Comment sections are not beyond redemption, including this one.

Photo by Fabian Irsara on Unsplash.

If you’re a frequent reader of our site, you have probably at least read, if not contributed to, our comments section. Those comments are sometimes places for quality discussions, insightful and challenging questions and important feedback about the stories we publish. Sadly, all too often, they are the opposite of that and wind up derailing the conversation rather than improving it. (We’re also soliciting feedback about the old comments system. Fill out our survey here.)

Moderating comments to improve the tone of the discussion is challenging, and we regularly receive emails and comments from readers expressing a desire for a better experience. We are not alone in this experience, with more and more publications shutting down comment sections altogether.

Advertisement

Yet, we believe that the comments section is not beyond redemption. And we believe that our work and ministry is at its best when it is sparking conversations and allowing us to learn from readers and readers to learn from each other.

We’ve worked with with Coral, through the support of the Lenfest Institute’s Community Listening and Engagement Fund, to relaunch America’s commenting experience. It provides our editorial staff and commenters alike with new technology and features to enable a charitable, fruitful, safe and substantive conversation. In addition to a more responsive interface for commenting, this new system will also allow for reporting comments that violate our comments policy and using the “respect” button to help identify comments that improve the conversation.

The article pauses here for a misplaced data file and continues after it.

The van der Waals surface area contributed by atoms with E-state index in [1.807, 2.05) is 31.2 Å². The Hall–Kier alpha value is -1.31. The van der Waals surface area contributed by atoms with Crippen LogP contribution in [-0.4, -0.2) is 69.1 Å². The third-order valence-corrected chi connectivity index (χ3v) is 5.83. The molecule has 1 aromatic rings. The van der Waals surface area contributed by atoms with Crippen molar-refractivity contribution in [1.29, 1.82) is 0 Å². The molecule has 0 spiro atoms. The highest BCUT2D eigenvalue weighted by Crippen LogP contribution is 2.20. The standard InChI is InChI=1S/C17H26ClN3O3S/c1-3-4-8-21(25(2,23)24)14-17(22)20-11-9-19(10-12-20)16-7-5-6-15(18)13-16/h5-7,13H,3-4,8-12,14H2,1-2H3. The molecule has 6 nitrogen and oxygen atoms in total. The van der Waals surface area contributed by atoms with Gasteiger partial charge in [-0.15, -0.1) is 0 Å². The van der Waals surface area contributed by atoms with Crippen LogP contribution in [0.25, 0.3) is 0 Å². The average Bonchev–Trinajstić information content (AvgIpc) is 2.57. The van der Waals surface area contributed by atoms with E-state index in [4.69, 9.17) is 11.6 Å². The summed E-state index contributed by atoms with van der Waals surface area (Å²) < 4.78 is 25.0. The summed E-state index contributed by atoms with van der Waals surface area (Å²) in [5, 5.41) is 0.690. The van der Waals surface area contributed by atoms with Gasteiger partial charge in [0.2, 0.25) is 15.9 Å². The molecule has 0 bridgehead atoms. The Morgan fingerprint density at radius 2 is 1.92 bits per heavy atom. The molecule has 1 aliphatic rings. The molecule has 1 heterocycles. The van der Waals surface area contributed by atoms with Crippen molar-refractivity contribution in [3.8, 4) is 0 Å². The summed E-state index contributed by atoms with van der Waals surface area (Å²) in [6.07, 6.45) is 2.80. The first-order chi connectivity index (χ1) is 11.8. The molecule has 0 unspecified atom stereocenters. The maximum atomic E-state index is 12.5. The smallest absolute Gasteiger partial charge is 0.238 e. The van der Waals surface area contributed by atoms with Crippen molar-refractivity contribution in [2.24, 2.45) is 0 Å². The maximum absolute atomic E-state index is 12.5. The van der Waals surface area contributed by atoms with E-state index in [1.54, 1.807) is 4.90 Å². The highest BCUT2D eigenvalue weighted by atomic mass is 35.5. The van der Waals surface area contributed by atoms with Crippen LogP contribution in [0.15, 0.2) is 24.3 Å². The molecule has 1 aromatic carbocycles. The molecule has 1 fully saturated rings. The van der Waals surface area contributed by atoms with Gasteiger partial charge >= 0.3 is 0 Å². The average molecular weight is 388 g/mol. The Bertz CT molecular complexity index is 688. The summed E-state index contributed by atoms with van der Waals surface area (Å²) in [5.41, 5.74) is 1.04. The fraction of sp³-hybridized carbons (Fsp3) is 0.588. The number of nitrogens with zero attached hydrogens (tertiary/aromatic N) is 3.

We will be testing this new platform on just a few articles to begin with, and then switching over to it entirely over the next few weeks. However, we are going to aim for a more focused commenting experience with better moderation—and that means we won’t have comments turned on automatically on every new article. We plan to pick a few articles each day with the most potential for a good conversation, and we will work to have editors and writers actively involved there. However, we’ll have other options for feedback on the articles for which comments are not turned on.

We need your help in planning how this new platform will work. So, we’ll use the comments section on this article to raise a few questions about what a healthy comments community might look like here at America.

Those questions are:

  • What topics do you most want to see comment conversations for? 
  • What do you think makes for a good commenting experience and community? 
  • As moderators, what are the most important things we need to keep an eye on as we relaunch comments?

Please use the comments section, located below, to respond.

If you run into any problems using our new comments system, please let us know by sending us an email at comments@americamedia.org. (This email should only be used for bug reports; please post your feedback about the new comments system in the comments section below.) When reporting a technical issue, please include any error messages you receive and screenshots if available.

Comments are automatically closed two weeks after an article's initial publication. See our comments policy for more.
Zac Davis
4 months 4 weeks ago

Here's a test comment on the old system. 

Advertisement

The latest from america

“The governments that face the crisis in this way show the priority of their decisions: the people first.... It would be sad if they opted for the opposite, which would lead to the death of very many people.”
Gerard O’ConnellMarch 29, 2020
Pope Francis prayed that “the common effort” against the coronavirus pandemic would make people realize “our need for fraternal bonds as members of one only family.” 
Gerard O’ConnellMarch 29, 2020
Catholic chaplains fighting a different battle in World War I: the fight against Spanish influenza
Bernard J. McNamaraMarch 28, 2020
Pope Francis and his closest collaborators do not have Covid-19, but a sixth employee has tested positive, following tests carried out “on more than 170 employees of the Holy See.”
Gerard O’ConnellMarch 28, 2020